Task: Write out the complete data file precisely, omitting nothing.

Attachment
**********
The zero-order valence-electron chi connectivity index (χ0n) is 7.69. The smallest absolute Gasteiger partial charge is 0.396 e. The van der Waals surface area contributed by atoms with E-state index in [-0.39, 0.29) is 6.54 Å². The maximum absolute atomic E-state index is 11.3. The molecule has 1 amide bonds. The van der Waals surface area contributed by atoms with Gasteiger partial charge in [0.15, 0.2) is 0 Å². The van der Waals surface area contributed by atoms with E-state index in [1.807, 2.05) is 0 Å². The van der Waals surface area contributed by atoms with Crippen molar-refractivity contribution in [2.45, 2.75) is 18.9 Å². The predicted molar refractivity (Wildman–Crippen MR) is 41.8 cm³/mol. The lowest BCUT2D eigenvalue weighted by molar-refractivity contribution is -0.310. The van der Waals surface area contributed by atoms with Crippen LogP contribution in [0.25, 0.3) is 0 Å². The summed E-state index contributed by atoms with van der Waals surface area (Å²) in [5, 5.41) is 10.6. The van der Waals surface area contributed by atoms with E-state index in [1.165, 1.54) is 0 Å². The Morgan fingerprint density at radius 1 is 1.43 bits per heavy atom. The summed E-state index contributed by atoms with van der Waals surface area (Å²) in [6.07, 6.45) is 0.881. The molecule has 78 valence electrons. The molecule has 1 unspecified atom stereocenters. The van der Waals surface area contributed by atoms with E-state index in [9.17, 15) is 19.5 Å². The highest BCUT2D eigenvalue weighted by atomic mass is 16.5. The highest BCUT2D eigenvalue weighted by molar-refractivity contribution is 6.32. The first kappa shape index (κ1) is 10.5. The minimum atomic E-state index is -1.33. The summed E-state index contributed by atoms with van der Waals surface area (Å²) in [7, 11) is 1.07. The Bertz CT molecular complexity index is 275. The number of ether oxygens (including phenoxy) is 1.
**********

The zero-order valence-electron chi connectivity index (χ0n) is 7.69. The smallest absolute Gasteiger partial charge is 0.396 e. The van der Waals surface area contributed by atoms with E-state index in [-0.39, 0.29) is 6.54 Å². The maximum absolute atomic E-state index is 11.3. The molecule has 1 amide bonds. The van der Waals surface area contributed by atoms with Gasteiger partial charge in [0.15, 0.2) is 0 Å². The van der Waals surface area contributed by atoms with E-state index in [1.807, 2.05) is 0 Å². The van der Waals surface area contributed by atoms with Crippen molar-refractivity contribution in [2.45, 2.75) is 18.9 Å². The predicted molar refractivity (Wildman–Crippen MR) is 41.8 cm³/mol. The lowest BCUT2D eigenvalue weighted by molar-refractivity contribution is -0.310. The van der Waals surface area contributed by atoms with Crippen LogP contribution in [0.25, 0.3) is 0 Å². The summed E-state index contributed by atoms with van der Waals surface area (Å²) in [5, 5.41) is 10.6. The van der Waals surface area contributed by atoms with E-state index in [1.165, 1.54) is 0 Å². The Morgan fingerprint density at radius 1 is 1.43 bits per heavy atom. The summed E-state index contributed by atoms with van der Waals surface area (Å²) in [6.07, 6.45) is 0.881. The molecule has 78 valence electrons. The molecule has 1 unspecified atom stereocenters. The van der Waals surface area contributed by atoms with E-state index in [9.17, 15) is 19.5 Å². The highest BCUT2D eigenvalue weighted by atomic mass is 16.5. The highest BCUT2D eigenvalue weighted by molar-refractivity contribution is 6.32. The first kappa shape index (κ1) is 10.5. The minimum atomic E-state index is -1.33. The summed E-state index contributed by atoms with van der Waals surface area (Å²) in [7, 11) is 1.07. The Bertz CT molecular complexity index is 275. The number of ether oxygens (including phenoxy) is 1.